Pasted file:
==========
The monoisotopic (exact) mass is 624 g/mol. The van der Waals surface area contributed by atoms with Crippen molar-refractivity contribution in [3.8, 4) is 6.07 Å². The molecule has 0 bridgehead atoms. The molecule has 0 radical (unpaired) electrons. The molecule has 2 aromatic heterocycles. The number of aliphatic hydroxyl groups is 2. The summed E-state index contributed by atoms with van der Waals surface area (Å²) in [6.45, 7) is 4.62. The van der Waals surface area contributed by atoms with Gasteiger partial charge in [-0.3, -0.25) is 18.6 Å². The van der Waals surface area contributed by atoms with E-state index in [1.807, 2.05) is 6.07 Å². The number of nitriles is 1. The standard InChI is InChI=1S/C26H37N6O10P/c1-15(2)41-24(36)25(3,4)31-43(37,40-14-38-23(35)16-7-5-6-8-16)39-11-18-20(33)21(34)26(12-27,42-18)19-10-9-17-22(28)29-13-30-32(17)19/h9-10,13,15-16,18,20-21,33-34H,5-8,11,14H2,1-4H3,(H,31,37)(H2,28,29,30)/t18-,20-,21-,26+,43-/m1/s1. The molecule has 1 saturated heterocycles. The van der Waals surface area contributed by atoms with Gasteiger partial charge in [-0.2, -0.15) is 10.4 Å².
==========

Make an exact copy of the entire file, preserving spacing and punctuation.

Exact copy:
The monoisotopic (exact) mass is 624 g/mol. The van der Waals surface area contributed by atoms with Crippen molar-refractivity contribution in [3.8, 4) is 6.07 Å². The molecule has 0 bridgehead atoms. The molecule has 0 radical (unpaired) electrons. The molecule has 2 aromatic heterocycles. The number of aliphatic hydroxyl groups is 2. The summed E-state index contributed by atoms with van der Waals surface area (Å²) in [6.45, 7) is 4.62. The van der Waals surface area contributed by atoms with Gasteiger partial charge in [-0.3, -0.25) is 18.6 Å². The van der Waals surface area contributed by atoms with E-state index in [1.807, 2.05) is 6.07 Å². The number of nitriles is 1. The standard InChI is InChI=1S/C26H37N6O10P/c1-15(2)41-24(36)25(3,4)31-43(37,40-14-38-23(35)16-7-5-6-8-16)39-11-18-20(33)21(34)26(12-27,42-18)19-10-9-17-22(28)29-13-30-32(17)19/h9-10,13,15-16,18,20-21,33-34H,5-8,11,14H2,1-4H3,(H,31,37)(H2,28,29,30)/t18-,20-,21-,26+,43-/m1/s1. The molecule has 1 saturated heterocycles. The van der Waals surface area contributed by atoms with Gasteiger partial charge in [-0.2, -0.15) is 10.4 Å².